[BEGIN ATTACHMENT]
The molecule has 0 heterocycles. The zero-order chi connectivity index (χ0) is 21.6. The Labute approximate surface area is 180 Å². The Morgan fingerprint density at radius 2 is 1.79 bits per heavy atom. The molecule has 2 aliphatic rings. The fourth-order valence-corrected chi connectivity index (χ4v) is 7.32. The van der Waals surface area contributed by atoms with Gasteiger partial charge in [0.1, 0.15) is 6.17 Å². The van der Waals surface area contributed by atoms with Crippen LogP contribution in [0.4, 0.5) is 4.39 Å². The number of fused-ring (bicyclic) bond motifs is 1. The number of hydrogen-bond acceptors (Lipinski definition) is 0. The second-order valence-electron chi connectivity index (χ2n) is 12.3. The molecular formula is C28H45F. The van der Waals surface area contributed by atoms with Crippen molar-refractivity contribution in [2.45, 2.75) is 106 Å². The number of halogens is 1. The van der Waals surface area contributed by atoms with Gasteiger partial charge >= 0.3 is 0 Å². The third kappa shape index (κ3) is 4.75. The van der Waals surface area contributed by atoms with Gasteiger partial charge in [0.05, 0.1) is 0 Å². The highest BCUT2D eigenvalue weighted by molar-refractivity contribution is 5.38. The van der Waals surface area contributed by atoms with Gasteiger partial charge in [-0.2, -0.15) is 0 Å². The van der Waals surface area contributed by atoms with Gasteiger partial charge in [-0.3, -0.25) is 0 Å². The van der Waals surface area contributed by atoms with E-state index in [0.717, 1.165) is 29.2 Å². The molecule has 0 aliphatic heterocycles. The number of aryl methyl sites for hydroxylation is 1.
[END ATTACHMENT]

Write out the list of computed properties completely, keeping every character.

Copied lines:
The molecule has 0 heterocycles. The zero-order chi connectivity index (χ0) is 21.6. The Labute approximate surface area is 180 Å². The Morgan fingerprint density at radius 2 is 1.79 bits per heavy atom. The molecule has 2 aliphatic rings. The fourth-order valence-corrected chi connectivity index (χ4v) is 7.32. The van der Waals surface area contributed by atoms with Gasteiger partial charge in [0.1, 0.15) is 6.17 Å². The van der Waals surface area contributed by atoms with Crippen LogP contribution in [0.4, 0.5) is 4.39 Å². The number of fused-ring (bicyclic) bond motifs is 1. The number of hydrogen-bond acceptors (Lipinski definition) is 0. The second-order valence-electron chi connectivity index (χ2n) is 12.3. The molecular formula is C28H45F. The van der Waals surface area contributed by atoms with Crippen molar-refractivity contribution in [2.45, 2.75) is 106 Å². The number of halogens is 1. The van der Waals surface area contributed by atoms with Gasteiger partial charge >= 0.3 is 0 Å². The third kappa shape index (κ3) is 4.75. The van der Waals surface area contributed by atoms with Gasteiger partial charge in [0.05, 0.1) is 0 Å². The highest BCUT2D eigenvalue weighted by molar-refractivity contribution is 5.38. The van der Waals surface area contributed by atoms with Gasteiger partial charge in [-0.2, -0.15) is 0 Å². The van der Waals surface area contributed by atoms with Gasteiger partial charge in [-0.3, -0.25) is 0 Å². The van der Waals surface area contributed by atoms with E-state index in [0.717, 1.165) is 29.2 Å². The molecule has 0 aliphatic heterocycles. The number of aryl methyl sites for hydroxylation is 1.